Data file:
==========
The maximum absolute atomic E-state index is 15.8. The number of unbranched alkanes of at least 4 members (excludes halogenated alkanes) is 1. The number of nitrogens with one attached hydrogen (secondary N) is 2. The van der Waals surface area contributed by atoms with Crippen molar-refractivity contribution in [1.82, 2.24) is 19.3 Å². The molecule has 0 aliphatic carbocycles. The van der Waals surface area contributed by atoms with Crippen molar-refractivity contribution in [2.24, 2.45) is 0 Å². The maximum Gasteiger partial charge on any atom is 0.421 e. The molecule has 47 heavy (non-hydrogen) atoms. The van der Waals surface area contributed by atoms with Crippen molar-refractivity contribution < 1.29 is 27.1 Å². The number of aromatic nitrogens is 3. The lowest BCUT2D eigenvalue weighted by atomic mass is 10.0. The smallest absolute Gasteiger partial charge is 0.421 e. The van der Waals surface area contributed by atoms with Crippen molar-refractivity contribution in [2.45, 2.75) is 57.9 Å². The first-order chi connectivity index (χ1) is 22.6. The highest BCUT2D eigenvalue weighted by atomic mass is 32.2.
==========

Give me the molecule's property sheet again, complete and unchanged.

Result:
The maximum absolute atomic E-state index is 15.8. The number of unbranched alkanes of at least 4 members (excludes halogenated alkanes) is 1. The number of nitrogens with one attached hydrogen (secondary N) is 2. The van der Waals surface area contributed by atoms with Crippen molar-refractivity contribution in [1.82, 2.24) is 19.3 Å². The molecule has 0 aliphatic carbocycles. The van der Waals surface area contributed by atoms with Crippen molar-refractivity contribution in [2.24, 2.45) is 0 Å². The maximum Gasteiger partial charge on any atom is 0.421 e. The molecule has 47 heavy (non-hydrogen) atoms. The van der Waals surface area contributed by atoms with Crippen molar-refractivity contribution < 1.29 is 27.1 Å². The number of aromatic nitrogens is 3. The lowest BCUT2D eigenvalue weighted by atomic mass is 10.0. The smallest absolute Gasteiger partial charge is 0.421 e. The van der Waals surface area contributed by atoms with Crippen molar-refractivity contribution in [2.45, 2.75) is 57.9 Å². The first-order chi connectivity index (χ1) is 22.6. The highest BCUT2D eigenvalue weighted by atomic mass is 32.2.